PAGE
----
Try to Change the 24-Hour Mandatory Wait Before an Abortion? We'll Make It a Longer Wait
Want an abortion? Great! So do many other women, but that doesn't mean they get it whenever they want to in Texas. Women have to endure a mandatory consultation visit 24 hours before the abortion.
Wait no more...maybe.
Texas State Representative Jessica Farrar is filing a bill by the end of the week to end the 24-hour period women have to wait.
Farrar explained why she hopes to end the 24-hour wait:
Measures such as the mandatory waiting period have nothing to do with women's healthcare. Instead of finding ways to restrict abortions, the Legislature should focus on ways to reinstate funding for family planning services so that the rate of unintended births and abortions will decrease.
Farrar hopes to spread the word on the type of burden women endure during the 24-hour wait.
"I would then look to educate my colleagues about the burden in this cause," Farrar told Hair Balls, "both emotionally and economically, on women and how it has not affected their decision [to go through the abortion], it has had a negative impact on their ability to access the health care that they need."
However, Farrar is facing an uphill battle to get this bill passed. The Republican majority is sure to provide a Gandalf-like defense. Going along with the impenetrable defense is Texas Right to Life.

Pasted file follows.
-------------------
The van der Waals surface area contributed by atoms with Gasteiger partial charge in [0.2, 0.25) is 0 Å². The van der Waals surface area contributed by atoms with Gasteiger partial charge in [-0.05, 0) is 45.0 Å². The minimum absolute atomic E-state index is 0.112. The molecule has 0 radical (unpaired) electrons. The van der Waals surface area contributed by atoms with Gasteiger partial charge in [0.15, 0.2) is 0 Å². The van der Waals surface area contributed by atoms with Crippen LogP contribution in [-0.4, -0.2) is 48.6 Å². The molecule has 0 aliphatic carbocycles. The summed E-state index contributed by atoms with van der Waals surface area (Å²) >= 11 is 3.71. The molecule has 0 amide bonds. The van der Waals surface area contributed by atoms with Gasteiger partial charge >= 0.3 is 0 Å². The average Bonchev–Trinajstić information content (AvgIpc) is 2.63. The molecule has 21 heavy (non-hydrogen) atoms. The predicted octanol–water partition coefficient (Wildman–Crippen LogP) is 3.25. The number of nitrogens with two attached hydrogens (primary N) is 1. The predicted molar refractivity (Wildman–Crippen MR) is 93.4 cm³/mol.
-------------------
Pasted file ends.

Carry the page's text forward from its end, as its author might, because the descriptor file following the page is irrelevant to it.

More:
Texas Right to Life is the oldest and largest pro-life organization in Texas. They are also quite fond of Farrar, who earned a whopping zero percent with -49 points on the Texas Right to Life pro-life score from 2011 (!!!). Director Elizabeth Graham told us she believes that legislation, instead of getting rid of the 24-hour wait, will add even more time to the mandatory wait.
"I think that legislators would, in fact, like to add more time for a woman to wait before she undergoes an abortion," Graham said. "So, if Representative Farrar brings it up to the floor, I really think that legislators, on both sides of the aisle, will understand that more time does need to be added before a woman can undergo an abortion."
Farrar has her gloves ready, as she prepares to go down swinging.
"I think it's a discussion that is worthwhile to have," Farrar said. "I don't think that we can sweep this under the rug and I'm not going to allow that to happen."
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